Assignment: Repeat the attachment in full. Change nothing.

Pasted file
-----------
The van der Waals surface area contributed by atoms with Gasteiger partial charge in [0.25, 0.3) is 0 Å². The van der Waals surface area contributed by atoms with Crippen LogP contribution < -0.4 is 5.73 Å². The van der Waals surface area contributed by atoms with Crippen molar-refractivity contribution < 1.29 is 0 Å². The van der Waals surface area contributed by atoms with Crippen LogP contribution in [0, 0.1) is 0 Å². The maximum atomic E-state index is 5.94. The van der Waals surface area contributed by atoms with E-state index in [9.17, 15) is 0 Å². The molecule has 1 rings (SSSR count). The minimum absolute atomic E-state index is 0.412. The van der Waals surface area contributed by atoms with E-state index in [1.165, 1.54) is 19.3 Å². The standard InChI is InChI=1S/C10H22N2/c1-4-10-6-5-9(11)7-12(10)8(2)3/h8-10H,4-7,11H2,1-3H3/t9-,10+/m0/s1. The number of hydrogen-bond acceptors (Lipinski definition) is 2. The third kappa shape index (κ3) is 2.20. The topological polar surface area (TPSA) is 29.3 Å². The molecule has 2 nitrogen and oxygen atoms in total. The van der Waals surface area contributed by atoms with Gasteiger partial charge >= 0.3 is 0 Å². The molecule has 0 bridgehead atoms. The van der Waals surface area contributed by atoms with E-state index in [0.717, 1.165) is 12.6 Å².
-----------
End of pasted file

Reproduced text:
The van der Waals surface area contributed by atoms with Gasteiger partial charge in [0.25, 0.3) is 0 Å². The van der Waals surface area contributed by atoms with Crippen LogP contribution < -0.4 is 5.73 Å². The van der Waals surface area contributed by atoms with Crippen molar-refractivity contribution < 1.29 is 0 Å². The van der Waals surface area contributed by atoms with Crippen LogP contribution in [0, 0.1) is 0 Å². The maximum atomic E-state index is 5.94. The van der Waals surface area contributed by atoms with E-state index in [9.17, 15) is 0 Å². The molecule has 1 rings (SSSR count). The minimum absolute atomic E-state index is 0.412. The van der Waals surface area contributed by atoms with E-state index in [1.165, 1.54) is 19.3 Å². The standard InChI is InChI=1S/C10H22N2/c1-4-10-6-5-9(11)7-12(10)8(2)3/h8-10H,4-7,11H2,1-3H3/t9-,10+/m0/s1. The number of hydrogen-bond acceptors (Lipinski definition) is 2. The third kappa shape index (κ3) is 2.20. The topological polar surface area (TPSA) is 29.3 Å². The molecule has 2 nitrogen and oxygen atoms in total. The van der Waals surface area contributed by atoms with Gasteiger partial charge >= 0.3 is 0 Å². The molecule has 0 bridgehead atoms. The van der Waals surface area contributed by atoms with E-state index in [0.717, 1.165) is 12.6 Å².